The role of new technologies in treating children and adolescents with type 1 diabetes mellitus

S. Shalitin, Moshe Phillip*

*Corresponding author for this work

Research output: Contribution to journalReview articlepeer-review


Given the physiological and psychological impact of type 1 diabetes in children and adolescents, these patients present special challenges to pediatric health care providers. The goals of intensive management of diabetes have been clearly established since the publication of the Diabetes Control and Complication Trial (DCCT) in 1993 (1), which demonstrated that tight metabolic control achieved with intensive insulin therapy is superior to conventional treatment in reducing the risk of long-term microvascular complications. Thus, current recommendations mandate that youth with type 1 diabetes should aim to achieve metabolic control as close to normal as possible. However, strict glycemic control is hard to achieve requiring frequent blood glucose measurements and several insulin injections per day, and in addition is associated with an increased risk of severe hypoglycemia (1). Recurrent episodes of hypoglycemia, especially at young ages, may cause adverse effects on neurocognitive function, may lead to hypoglycemia unawareness, and may be associated with significant emotional morbidity for the child and parents. Since the discovery of insulin in 1921 there has been constant progress in the way patients with type 1 diabetes are treated. The introduction of recombinant insulin and insulin analogs as well as new insulin delivery systems and glucose monitoring devices enhanced the ability of both patients and medical teams to better define the therapeutic goals and to develop more effective therapeutic strategies. Recent advances in devices for insulin administration and glucose monitoring and the introduction of telemedicine are having a profound effect on the lives of youth with type 1 diabetes. This review focuses on the new technologies which have been developed for treating children and adolescents with type 1 diabetes.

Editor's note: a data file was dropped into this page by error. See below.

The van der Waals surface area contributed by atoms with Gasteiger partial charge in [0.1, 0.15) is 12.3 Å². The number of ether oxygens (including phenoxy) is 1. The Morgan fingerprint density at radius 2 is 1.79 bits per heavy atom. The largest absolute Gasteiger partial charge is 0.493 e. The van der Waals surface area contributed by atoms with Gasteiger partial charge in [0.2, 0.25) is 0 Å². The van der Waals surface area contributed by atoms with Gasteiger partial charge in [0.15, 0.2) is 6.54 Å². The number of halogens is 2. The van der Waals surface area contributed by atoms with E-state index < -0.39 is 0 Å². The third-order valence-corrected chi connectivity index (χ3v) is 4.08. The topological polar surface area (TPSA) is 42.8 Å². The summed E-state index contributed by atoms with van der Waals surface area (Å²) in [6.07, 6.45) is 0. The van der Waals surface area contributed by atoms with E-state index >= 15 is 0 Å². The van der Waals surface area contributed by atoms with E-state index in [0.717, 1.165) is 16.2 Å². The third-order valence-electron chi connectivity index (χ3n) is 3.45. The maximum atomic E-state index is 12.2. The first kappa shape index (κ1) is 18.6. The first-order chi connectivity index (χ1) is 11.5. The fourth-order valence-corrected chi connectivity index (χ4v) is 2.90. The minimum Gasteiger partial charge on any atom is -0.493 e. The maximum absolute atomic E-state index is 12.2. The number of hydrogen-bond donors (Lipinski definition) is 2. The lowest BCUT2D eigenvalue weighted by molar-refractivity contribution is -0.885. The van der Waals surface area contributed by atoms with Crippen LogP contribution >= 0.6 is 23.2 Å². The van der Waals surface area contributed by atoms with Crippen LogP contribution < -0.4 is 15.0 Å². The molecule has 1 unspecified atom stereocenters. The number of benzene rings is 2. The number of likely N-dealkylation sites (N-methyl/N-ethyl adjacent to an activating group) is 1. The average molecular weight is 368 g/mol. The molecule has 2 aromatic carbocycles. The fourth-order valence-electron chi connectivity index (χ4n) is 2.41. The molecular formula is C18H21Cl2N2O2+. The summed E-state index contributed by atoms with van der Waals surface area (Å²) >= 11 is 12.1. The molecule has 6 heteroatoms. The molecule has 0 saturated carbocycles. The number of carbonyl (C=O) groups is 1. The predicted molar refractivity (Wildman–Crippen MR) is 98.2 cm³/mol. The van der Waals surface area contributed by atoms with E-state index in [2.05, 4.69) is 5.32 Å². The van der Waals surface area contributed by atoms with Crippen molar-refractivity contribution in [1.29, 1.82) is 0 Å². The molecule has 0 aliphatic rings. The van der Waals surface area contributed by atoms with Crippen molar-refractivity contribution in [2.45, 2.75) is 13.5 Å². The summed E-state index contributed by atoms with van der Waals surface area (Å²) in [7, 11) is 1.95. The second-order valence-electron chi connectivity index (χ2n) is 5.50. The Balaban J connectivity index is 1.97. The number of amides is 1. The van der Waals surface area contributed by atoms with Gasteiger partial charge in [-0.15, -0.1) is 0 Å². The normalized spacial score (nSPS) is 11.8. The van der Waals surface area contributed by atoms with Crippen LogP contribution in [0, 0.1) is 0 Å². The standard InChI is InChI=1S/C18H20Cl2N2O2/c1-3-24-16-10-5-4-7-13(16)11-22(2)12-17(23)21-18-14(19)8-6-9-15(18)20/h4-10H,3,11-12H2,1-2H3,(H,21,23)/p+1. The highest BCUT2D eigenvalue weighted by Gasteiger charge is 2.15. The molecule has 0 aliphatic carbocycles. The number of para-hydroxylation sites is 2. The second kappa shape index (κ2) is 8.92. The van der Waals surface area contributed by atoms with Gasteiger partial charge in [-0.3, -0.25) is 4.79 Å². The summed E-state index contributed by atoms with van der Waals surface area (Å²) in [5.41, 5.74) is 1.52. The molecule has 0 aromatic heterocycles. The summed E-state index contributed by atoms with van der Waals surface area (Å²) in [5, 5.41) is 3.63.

Original languageEnglish
Pages (from-to)72-79
Number of pages8
JournalPediatric Diabetes
Issue numberSUPPL. 6
StatePublished - Oct 2007


  • Continuous glucose monitoring
  • Insulin analogs
  • Insulin pump therapy
  • Telemedicine


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